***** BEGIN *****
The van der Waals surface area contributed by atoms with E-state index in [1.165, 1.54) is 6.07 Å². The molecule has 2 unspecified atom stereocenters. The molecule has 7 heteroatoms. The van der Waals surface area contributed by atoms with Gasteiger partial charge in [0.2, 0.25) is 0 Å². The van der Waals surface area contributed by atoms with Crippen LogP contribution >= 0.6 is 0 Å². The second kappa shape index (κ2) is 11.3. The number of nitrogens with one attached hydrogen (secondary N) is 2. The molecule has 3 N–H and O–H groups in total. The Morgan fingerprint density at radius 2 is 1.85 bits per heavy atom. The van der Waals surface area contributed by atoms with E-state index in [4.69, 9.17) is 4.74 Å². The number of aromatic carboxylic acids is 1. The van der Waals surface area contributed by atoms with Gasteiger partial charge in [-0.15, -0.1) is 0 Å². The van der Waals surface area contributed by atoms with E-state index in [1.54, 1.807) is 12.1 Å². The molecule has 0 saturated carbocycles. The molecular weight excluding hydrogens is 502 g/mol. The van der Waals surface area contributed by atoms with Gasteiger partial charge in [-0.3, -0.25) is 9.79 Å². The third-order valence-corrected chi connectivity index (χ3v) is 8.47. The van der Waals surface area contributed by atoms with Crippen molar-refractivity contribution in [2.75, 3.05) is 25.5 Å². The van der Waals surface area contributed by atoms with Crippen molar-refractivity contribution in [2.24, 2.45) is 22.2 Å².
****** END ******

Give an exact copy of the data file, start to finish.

The van der Waals surface area contributed by atoms with E-state index in [1.165, 1.54) is 6.07 Å². The molecule has 2 unspecified atom stereocenters. The molecule has 7 heteroatoms. The van der Waals surface area contributed by atoms with Gasteiger partial charge in [0.2, 0.25) is 0 Å². The van der Waals surface area contributed by atoms with Crippen LogP contribution >= 0.6 is 0 Å². The second kappa shape index (κ2) is 11.3. The number of nitrogens with one attached hydrogen (secondary N) is 2. The molecule has 3 N–H and O–H groups in total. The Morgan fingerprint density at radius 2 is 1.85 bits per heavy atom. The van der Waals surface area contributed by atoms with E-state index in [4.69, 9.17) is 4.74 Å². The number of aromatic carboxylic acids is 1. The van der Waals surface area contributed by atoms with Gasteiger partial charge in [-0.15, -0.1) is 0 Å². The van der Waals surface area contributed by atoms with E-state index in [1.54, 1.807) is 12.1 Å². The molecule has 0 saturated carbocycles. The molecular weight excluding hydrogens is 502 g/mol. The van der Waals surface area contributed by atoms with Gasteiger partial charge in [-0.3, -0.25) is 9.79 Å². The third-order valence-corrected chi connectivity index (χ3v) is 8.47. The van der Waals surface area contributed by atoms with Crippen molar-refractivity contribution in [2.75, 3.05) is 25.5 Å². The van der Waals surface area contributed by atoms with Crippen molar-refractivity contribution in [2.24, 2.45) is 22.2 Å².